Today is the second Sunday is December. Those who celebrate are getting ready for Christmas or any number of other Holidays or this year are in the final days of  Hanukkah.  In addition to all of those celebrations, today there is a different celebration sponsored by the Compassionate Friends.

The Compassionate Friends is a worldwide organization that provides support to people who have lost a child or sibling. A friend invited me to a meeting a few months after Maggie passed away and I went somewhat reluctantly. To my surprise, I find it helps.  I found a group of people who really understand what I'm going through because they are going through the same things.  They understand that it doesn't go away in a few months or a few years. In fact, some have been coming for over 20 years.

The "children" or sibling of the attendees were of all ages and the ways their lives ended vary dramatically. Neither of those thing matter, though, because a parent is not supposed to lose a child. It is not supposed to happen, but it did -- to everyone in the room. Whether you understand that or not, there is comfort in the connection. I feel better when I go to the meetings, which only happen once a month.

On the second Sunday in December there is a candlelight ceremony sponsored by Compassionate Friends at 7PM in every time zone around the world. They honor all the children who have preceded their parents or siblings.   Tonight in the Bay Area, there is one in Novato and in South City or San Bruno and probably other places as well.

Though I love the idea of this ceremony,  I am actually not going to attend either one because in all honesty, it will make me too sad. I have learned what works best for me and protect myself by staying within those bounds. The ceremony and ritual are good or me, but doing things publicly is not. I want to honor Maggie and the other children but don't want to be overly sad, so I will do it my own way.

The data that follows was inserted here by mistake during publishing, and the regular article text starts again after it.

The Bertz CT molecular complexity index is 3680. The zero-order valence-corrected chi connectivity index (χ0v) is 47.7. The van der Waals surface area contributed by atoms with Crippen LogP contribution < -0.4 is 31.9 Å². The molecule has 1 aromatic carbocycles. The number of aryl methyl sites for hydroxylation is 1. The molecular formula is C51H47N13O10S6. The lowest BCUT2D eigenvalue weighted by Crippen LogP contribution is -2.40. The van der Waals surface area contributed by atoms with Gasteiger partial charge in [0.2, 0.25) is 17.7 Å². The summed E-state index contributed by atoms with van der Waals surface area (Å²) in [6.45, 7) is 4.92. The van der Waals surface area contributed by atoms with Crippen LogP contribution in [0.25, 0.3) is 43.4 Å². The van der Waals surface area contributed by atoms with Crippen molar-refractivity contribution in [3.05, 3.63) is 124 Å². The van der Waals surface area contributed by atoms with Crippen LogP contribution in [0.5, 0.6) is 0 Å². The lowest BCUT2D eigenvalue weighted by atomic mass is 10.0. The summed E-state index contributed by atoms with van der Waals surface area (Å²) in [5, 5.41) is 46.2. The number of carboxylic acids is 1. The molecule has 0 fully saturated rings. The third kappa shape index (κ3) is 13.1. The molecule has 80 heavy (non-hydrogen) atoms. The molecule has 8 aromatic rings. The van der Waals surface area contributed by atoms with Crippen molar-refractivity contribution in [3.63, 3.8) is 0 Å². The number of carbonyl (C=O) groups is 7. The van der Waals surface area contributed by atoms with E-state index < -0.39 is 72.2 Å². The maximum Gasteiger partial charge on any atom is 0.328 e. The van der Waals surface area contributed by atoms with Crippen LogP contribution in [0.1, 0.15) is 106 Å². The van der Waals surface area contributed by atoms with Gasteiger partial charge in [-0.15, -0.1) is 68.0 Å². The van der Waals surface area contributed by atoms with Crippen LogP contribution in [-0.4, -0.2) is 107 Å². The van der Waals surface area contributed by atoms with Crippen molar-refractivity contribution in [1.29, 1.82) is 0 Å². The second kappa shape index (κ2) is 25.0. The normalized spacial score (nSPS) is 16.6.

At seven o'clock I am lighting a candle for Maggie and for all the other children of the world who have gone before their parents.  I do this not only to remember the children but also for all the other parents around the world who find themselves in my position. Everyone is welcome to join in.

They are remembered and their light shines on.

Monday, December 7, 2015

Holiday Happenings

Christmas is coming and the social calendar is full. It's not that we are flitting from party to party, but there is definitely a lot going on. That's a good thing because it is very easy to get melancholy now.

Steve and my brother in law Vince delivering toys
On Saturday Steve participated in the HO HO HO Row for the second straight year. Several of the members of the South End rowing club dress as Santa or one of his elves and take boatloads of toys from San Francisco's Aquatic Park to Pier 39 where they deliver them to the San Francisco Fire Department for their annual toy drive. It is a fun event for a great cause and really puts you in the Christmas spirit.

toy loaded in Steve's craft

Here come Santa Clauses

Saturday night was Steve's annual office party/dinner; but as we were getting ready we learned that Steve's dad had fallen and was en route to the hospital, so plans changed at the last minute. His dad is banged up, but ok. We took him back to his assisted living facility and then made an appearance as the party was winding down.

Sunday we took a drive down to Los Gatos to a Christmas tree farm which is owned by Steve's friend Eric. That place was amazing and a hubbub of activity two Sundays before Christmas. Everyone was enjoying themselves. Families with kids, older couples, young couples. It was great.

We only stayed a little while, though, because I had 12 people coming for dinner. My niece Mary Clare was in town and we threw together a dinner for whoever could make it. One of the many nice thing about having a big family is no matter how many can't make it, you can always raise a crowd.

All of these things keep us busy and hopping, which is good. Staying busy keeps some of the sadness at bay. The Holidays are a hard time when someone you love isn't here any more. Opening up boxes of Christmas decorations and seeing things Maggie made or loved is particularly heart wrenching. It just stops me in my tracks and I walk away from the decorations for a while.

But then I remember how much Maggie loved the hustle and bustle of the holidays and it gets a little easier. I have video of Maggie and Tim decorating the tree (see Maggie World: Tree by Maggie) and  countless pictures and memories of the laughter we shared at this time of the year. And that makes it better.

But I do miss my favorite elf.